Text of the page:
Growing up, the weight of deep obligation haunted me every week following Christmas and my birthday. My mom would provide the small cards, the envelopes, the stamps, even the pen. But what would I say? A lack of words left me with a lack of motivation.
This was the dread of writing thank you notes. I knew I needed to do it, but the only reason I had been given was that I wouldn’t get presents again in the future if a thank you note wasn’t written. Those kind of threats work for a period, but eventually it made me hate the task more. How dare you hold my presents for ransom? What kind of person does that?? Good, solid kid logic there.
I always imagined I would reach adulthood and burn all the thank you notes, refusing to do any more.
The practice is too deeply rooted though. It still is not something I enjoy or look forward to, but once I’m in the middle of it I am reminded of the value of the practice itself.
By writing thank you notes, I learned how to express gratitude. It conditioned me to find the good in something, even if it wasn’t what I asked for. Each note grafted writing on to my heart, teaching me how to use words and express myself with the diligent effort of putting pen to paper. As my writing ability improved, the notes themselves became a way to say the words I was too shy to say aloud. Thanks. I love you. You are important.
Now, when I write a thank you note, I try to intentionally do two things:
- Show my sincere appreciation.
- Affirm that person’s value.
We don’t do these things enough. Whether it be verbally, through text, or by physically writing it out, it can seem awkward to tell someone how you feel and praise them for what they have done. I know not everyone gives or receives love in this way, but perhaps that is because we haven’t practiced it enough.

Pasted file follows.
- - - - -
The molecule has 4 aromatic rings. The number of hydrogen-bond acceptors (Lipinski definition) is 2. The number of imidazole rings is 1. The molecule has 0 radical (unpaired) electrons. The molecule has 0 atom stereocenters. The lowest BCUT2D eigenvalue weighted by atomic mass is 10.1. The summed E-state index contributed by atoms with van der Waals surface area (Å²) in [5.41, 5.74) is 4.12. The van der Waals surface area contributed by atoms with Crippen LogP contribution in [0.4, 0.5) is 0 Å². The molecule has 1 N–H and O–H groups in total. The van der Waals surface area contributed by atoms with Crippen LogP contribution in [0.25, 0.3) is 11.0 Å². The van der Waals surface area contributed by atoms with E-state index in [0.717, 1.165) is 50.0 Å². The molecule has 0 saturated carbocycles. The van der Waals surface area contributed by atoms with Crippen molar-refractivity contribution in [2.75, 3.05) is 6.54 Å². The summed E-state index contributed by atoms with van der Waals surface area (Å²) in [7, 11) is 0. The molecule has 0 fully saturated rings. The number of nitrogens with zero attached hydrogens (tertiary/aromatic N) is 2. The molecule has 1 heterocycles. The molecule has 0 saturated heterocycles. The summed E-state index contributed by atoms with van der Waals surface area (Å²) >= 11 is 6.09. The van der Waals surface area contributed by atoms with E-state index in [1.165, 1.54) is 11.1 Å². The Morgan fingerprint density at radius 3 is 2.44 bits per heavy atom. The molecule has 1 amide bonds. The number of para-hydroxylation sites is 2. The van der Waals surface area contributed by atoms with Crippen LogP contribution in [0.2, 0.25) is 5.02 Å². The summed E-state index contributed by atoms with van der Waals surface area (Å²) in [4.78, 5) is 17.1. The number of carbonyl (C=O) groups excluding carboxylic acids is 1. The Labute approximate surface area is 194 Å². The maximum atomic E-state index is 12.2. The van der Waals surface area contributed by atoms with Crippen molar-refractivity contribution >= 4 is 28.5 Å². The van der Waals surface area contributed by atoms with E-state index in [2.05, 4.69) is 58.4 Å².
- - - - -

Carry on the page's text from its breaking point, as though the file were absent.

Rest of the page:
Imagine a world where we practiced different ways of loving people and learned how to feel love in all those different ways. It requires understanding someone else’s needs, showing concern for their perspective, and being open to a different point of view. The world would be a much lovelier place.
Love, like gratitude, is something that needs to be practiced. It can feel like a burden at first, something you don’t know how to start and resent any obligation to. But those are excuses that create a distance of heart, guarding ourselves to the point that no love can get in and no love can get out.
The world is already dark enough, let us practice living a life that brings more light.
I dare you to do something out of the ordinary to express your gratitude and love for someone else this week. Write a thank you note, do the dishes, give a hug, buy a present. You may not know where to start, but by the act of beginning has a magical way of giving us the momentum to continue.
Practicing love intentionally grows love that then becomes unintentionally easier. Even when the effects aren’t seen immediately, it is always worth the effort.
How do you feel about writing thank you notes?
In what ways do you practice love?